Family Independence Across Cultures Independence Term Paper

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Once the children are of age, the parents' duty to take care of them reduces as the child takes charge to start a new life somewhere else. The parent usually has saved enough money through life insurance scheme and retirement savings to cater for himself after retirement. When the child is grown, there is no dependence between the parents and children. Traits like hard work and honesty are encouraged towards children to ensure their survival in different societies when he grows up. In some cases when the parent is too weak and old to look after himself, he is taken to a home for the elderly since none of his children is available to take care of him (Stewart et al. 580).

The other model of family model is the model of psychological or emotional interdependence. In this model, the children are of less material help to the family. Parenting, therefore, is therefore, based on the psychological interdependence on the child and parent. Unlike the other two forms where the child had autonomy, in this model there is no autonomy for the child. The child is, therefore, supposed to show self-discipline. The parents train their on how to do various tasks for themselves without the help of the parent. In this model, the child does not have to contribute materially to the family and, therefore, discipline is no longer emphasized. The child enjoys various freedoms from his early childhood. With these freedoms, the child learns a lot form the experiences he is exposed (Jose et al. 679). The outcome of this rearing is adults who are financially capable of taking good care of them. However in cases where discipline is totally neglected the children tend to be involved in criminal activities. Therefore, in this model the parent has to keen to ensure there is a balance between the child's freedom and discipline the child shows. These children should also be taught various skills that will enable them to be responsible adults.

Just like the dependence model, little is needed from children to the parent at old age. The parent is supposed to have gathered enough material wealth for his retirement. However, because of the close emotional attachment with the children as they were growing up the psychological dependence between the parent and children is vivid. The parent maintains a significant control of the child's emotional being. This model of parenting the child has all the control a parent needs over the child since the former needs no material gain from the child. The parents are, therefore, encouraged to use this authority in ensuring that the children are disciplined.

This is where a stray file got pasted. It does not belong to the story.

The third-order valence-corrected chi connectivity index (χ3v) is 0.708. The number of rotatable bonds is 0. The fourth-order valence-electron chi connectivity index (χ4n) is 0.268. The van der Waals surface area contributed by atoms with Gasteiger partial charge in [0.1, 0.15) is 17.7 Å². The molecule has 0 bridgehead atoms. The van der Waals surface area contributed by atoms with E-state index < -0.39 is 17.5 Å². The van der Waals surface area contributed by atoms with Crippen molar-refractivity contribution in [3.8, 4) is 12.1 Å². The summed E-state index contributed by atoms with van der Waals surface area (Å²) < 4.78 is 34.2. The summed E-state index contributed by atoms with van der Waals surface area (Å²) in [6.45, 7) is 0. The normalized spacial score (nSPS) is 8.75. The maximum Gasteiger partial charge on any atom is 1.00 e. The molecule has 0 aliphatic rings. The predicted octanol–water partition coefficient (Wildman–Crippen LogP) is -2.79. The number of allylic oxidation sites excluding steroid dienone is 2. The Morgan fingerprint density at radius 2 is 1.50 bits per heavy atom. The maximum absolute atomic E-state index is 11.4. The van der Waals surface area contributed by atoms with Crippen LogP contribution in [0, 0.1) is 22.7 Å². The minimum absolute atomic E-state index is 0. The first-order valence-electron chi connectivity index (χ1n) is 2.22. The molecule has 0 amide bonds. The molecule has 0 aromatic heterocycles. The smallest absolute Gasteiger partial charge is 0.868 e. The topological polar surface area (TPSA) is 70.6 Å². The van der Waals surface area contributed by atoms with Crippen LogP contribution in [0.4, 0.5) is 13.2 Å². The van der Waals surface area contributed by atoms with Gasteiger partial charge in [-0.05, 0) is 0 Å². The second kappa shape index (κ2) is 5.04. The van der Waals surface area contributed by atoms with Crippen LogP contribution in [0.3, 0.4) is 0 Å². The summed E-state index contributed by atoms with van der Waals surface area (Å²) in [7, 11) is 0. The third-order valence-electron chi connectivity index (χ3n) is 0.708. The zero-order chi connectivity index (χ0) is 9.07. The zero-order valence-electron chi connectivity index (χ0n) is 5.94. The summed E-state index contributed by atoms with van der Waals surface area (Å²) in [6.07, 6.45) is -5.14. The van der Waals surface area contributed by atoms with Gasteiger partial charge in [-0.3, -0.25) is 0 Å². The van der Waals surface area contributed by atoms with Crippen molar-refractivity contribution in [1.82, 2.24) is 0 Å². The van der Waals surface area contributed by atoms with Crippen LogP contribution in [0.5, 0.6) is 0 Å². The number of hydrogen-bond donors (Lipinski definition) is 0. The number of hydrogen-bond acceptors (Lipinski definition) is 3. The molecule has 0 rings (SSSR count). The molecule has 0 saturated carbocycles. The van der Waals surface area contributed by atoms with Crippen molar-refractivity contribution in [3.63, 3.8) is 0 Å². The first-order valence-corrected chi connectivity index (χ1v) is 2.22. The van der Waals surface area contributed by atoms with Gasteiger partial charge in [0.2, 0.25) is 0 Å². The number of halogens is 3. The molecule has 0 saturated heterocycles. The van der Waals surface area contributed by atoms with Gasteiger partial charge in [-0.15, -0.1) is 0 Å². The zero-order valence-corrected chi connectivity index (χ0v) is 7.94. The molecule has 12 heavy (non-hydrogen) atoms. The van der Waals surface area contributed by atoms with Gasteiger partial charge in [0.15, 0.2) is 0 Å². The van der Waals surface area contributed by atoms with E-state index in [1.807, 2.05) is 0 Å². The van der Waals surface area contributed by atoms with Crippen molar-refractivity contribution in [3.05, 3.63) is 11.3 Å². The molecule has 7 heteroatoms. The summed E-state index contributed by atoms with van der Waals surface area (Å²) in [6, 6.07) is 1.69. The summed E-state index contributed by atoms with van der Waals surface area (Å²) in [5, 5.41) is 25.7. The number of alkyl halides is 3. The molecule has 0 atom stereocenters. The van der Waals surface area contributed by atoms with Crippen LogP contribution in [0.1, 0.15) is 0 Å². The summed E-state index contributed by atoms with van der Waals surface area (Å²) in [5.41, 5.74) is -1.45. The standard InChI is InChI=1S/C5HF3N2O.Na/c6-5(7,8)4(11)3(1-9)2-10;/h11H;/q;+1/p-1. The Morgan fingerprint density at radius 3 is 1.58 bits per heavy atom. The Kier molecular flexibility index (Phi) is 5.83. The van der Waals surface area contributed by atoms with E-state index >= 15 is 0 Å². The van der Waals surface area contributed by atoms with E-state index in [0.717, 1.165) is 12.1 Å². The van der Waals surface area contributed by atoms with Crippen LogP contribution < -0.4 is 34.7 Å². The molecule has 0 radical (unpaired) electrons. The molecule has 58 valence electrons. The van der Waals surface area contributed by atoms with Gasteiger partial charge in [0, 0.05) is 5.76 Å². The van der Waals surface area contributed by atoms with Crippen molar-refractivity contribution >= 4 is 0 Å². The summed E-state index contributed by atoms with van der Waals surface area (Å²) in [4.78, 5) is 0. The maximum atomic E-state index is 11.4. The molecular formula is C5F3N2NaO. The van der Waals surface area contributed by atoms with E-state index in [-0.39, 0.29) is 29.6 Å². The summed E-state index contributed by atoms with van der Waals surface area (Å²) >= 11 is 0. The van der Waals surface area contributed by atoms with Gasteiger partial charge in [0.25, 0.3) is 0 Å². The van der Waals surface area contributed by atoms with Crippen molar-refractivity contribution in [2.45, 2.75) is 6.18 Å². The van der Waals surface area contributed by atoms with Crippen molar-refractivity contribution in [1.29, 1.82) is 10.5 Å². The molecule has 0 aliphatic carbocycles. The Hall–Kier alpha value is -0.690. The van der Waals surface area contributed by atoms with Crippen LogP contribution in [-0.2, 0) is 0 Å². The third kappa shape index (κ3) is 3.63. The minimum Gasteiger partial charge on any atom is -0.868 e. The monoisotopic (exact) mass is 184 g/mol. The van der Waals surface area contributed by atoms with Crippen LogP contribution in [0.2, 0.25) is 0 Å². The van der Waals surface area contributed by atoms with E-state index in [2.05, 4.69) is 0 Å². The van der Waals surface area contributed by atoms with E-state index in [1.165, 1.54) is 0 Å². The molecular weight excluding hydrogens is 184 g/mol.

One evident, common factor with this excerpt is that an individual has to grow independently in all cultures. The factors determining the individual difference are mainly based on the culture where this individual is growing. However, with the continuous development and urbanization around the globe, these cultures are continuously evolving. They grow alike to each other as the days go. There is a possibility that in the near future, we will have a universal culture around the world. Most communities are likely to adopt the individualistic culture. The women are likely to have their rights and, therefore, be considered equal to men in the society. Child rearing will mainly be based on the psychological model.

Works Cited

Chou, K.L. Emotional autonomy and depression among Chinese adolescents. Journal of Genetic Psychology, pp 161-169, 2000.

Jose, P.E., Huntsinger, C.S., Huntsinger, P.R. & Liaw, F-R. Parental values and practices relevant to young children's social development in Taiwan and the United States. Journal of Cross-Cultural Psychology, 31, pp 677-702, 2000.

Misra, G., & Agarwal, R. The meaning of achievement: Implications for a cross-cultural theory of achievement motivation, from a different perspective: Studies of behavior across cultures, Lisse: Swets and Zeitlinger, pp 250-266. 1985.

Phalet, K. & Schonpflug, U. Intergenerational transmission of collectivism and achievement values in two acculturation contexts: the case of Turkish families in Germany and Turkish and Moroccan families in the Netherlands. Journal of Cross-Cultural Psychology, Vol 32, pp 186-201, 2001.

Saal, C.DAlternative forms of living and housing. Alternative patterns of family life in modern societies. Rome: Collana Monografie, 1987.

Stewart, S.M., Bond, M.H., Deeds, O. & Chung, S.F. Intergenerational patterns of values and autonomy expectations in cultures of relatedness and…[continue]

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